A group of German infantrymen of the First World War live out their lives in the trenches of France. They find brief entertainment and relief in a village behind the lines, but primarily ... See full summary »
Georg Wilhelm Pabst
In the Crimea, the Reds and the Whites aren't done fighting, and Jeanne discovers that the man she loves is a Bolshevik (when he kills her father). Penniless, she returns to Paris where she... See full summary »
Yukinojo, a Kabuki actor, seeks revenge by destroying the three men who caused the deaths of his parents. Also involved are the daughter of one of Yukinojo's targets, two master thieves, and a swordsman who himself is out to kill Yukinojo.
Honoré Panisse is dying, cheerfully, with friends, wife, and son at his side. He confesses to the priest in front of his friends; he insists that the doctor be truthful. But, he cannot ... See full summary »
An old German mine was split in two after the end of WWI because of where the new border was located. In the French part a fire breaks out; the German miners send a rescue group in, helping their French comrades. Three old German miners, who were not treated friendly at a French inn the night before, start their own private rescue through an old tunnel that separated the two mines. Will the official rescue party realize there are others left behind in time to save them?Written by
Stephan Eichenberg <email@example.com>; A.Nonymous
The movie was filmed in the narrow transitional sound ratio of 1.20-1, but, at least in the case of the Janus video release telecast on Turner Classic Movies, has been converted to the standard 1.37-1 ratio with the result that the players' heads are cut off either partially or completely in many of the key scenes. In the final sequence, the heads of the speakers are completely cut off. See more »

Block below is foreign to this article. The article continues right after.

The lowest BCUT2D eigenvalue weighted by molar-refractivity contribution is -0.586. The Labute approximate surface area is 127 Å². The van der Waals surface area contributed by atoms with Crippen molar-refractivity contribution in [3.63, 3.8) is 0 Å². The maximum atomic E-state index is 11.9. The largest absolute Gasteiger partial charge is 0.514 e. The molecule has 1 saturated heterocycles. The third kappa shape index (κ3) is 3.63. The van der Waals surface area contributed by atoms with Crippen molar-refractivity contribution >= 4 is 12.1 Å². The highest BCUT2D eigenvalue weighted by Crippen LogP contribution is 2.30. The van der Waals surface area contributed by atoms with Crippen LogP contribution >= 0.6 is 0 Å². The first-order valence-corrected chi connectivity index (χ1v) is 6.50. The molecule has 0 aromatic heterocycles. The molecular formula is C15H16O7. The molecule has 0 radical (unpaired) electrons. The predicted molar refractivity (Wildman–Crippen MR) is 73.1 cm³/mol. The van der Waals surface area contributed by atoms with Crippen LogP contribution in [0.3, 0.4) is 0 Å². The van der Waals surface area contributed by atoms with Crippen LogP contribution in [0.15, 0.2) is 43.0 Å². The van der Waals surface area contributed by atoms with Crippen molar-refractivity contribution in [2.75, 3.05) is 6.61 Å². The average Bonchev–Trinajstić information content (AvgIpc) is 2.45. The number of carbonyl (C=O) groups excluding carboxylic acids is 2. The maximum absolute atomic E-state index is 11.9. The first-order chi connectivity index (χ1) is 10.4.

Fire and collapse threaten the lives of hundreds of French miners in this B&W masterpiece released in 1931. Director Pabst uses the occasion of the collapse as a statement against war. Despite animosities between France and Germany, some German miners assemble a rescue team, cross the border and go underground to aid those trapped below.
The film is amazing in its depiction of mining--the claustrophobic working conditions, the dusty blackness, the danger. The verisimilitude is so convincing that it feels like actors must have been at risk themselves.
Despite language differences and the fears that war promulgates, French and German teams manage to save numerous miners. During the hours that the rescue efforts are being undertaken, the film depicts various points of view and brings together a number of subplots: a grandfather who fears for his grandson trapped in the mine; the townspeople united by their common fears and helpless feelings; a woman who longs to leave behind the inevitable heartbreaks that life in a mining town offers, but is drawn back by her love; the German miners who recognize their commonalities with the miners on the other side of the border.
This is an important story, reminding the viewer that humanity should always trump nationality.
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